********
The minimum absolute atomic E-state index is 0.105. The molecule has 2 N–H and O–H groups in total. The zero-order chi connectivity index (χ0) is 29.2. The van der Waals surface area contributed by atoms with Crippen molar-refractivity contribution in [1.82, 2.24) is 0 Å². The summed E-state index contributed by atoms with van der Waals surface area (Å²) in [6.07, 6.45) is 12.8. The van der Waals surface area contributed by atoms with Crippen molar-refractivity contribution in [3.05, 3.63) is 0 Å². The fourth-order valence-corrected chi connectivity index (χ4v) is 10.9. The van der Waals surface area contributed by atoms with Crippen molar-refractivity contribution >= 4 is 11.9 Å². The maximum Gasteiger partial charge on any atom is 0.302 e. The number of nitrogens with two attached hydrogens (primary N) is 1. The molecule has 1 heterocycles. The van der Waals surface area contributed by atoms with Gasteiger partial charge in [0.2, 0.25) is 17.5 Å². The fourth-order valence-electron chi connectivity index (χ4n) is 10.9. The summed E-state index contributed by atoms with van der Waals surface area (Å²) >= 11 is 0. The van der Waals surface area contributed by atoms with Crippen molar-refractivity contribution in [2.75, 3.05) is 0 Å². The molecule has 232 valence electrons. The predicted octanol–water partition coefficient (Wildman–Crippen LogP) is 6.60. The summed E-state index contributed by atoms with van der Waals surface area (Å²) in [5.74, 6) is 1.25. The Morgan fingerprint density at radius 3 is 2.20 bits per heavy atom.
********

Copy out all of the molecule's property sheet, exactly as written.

The minimum absolute atomic E-state index is 0.105. The molecule has 2 N–H and O–H groups in total. The zero-order chi connectivity index (χ0) is 29.2. The van der Waals surface area contributed by atoms with Crippen molar-refractivity contribution in [1.82, 2.24) is 0 Å². The summed E-state index contributed by atoms with van der Waals surface area (Å²) in [6.07, 6.45) is 12.8. The van der Waals surface area contributed by atoms with Crippen molar-refractivity contribution in [3.05, 3.63) is 0 Å². The fourth-order valence-corrected chi connectivity index (χ4v) is 10.9. The van der Waals surface area contributed by atoms with Crippen molar-refractivity contribution >= 4 is 11.9 Å². The maximum Gasteiger partial charge on any atom is 0.302 e. The number of nitrogens with two attached hydrogens (primary N) is 1. The molecule has 1 heterocycles. The van der Waals surface area contributed by atoms with Gasteiger partial charge in [0.2, 0.25) is 17.5 Å². The fourth-order valence-electron chi connectivity index (χ4n) is 10.9. The summed E-state index contributed by atoms with van der Waals surface area (Å²) >= 11 is 0. The van der Waals surface area contributed by atoms with Crippen molar-refractivity contribution in [2.75, 3.05) is 0 Å². The molecule has 232 valence electrons. The predicted octanol–water partition coefficient (Wildman–Crippen LogP) is 6.60. The summed E-state index contributed by atoms with van der Waals surface area (Å²) in [5.74, 6) is 1.25. The Morgan fingerprint density at radius 3 is 2.20 bits per heavy atom.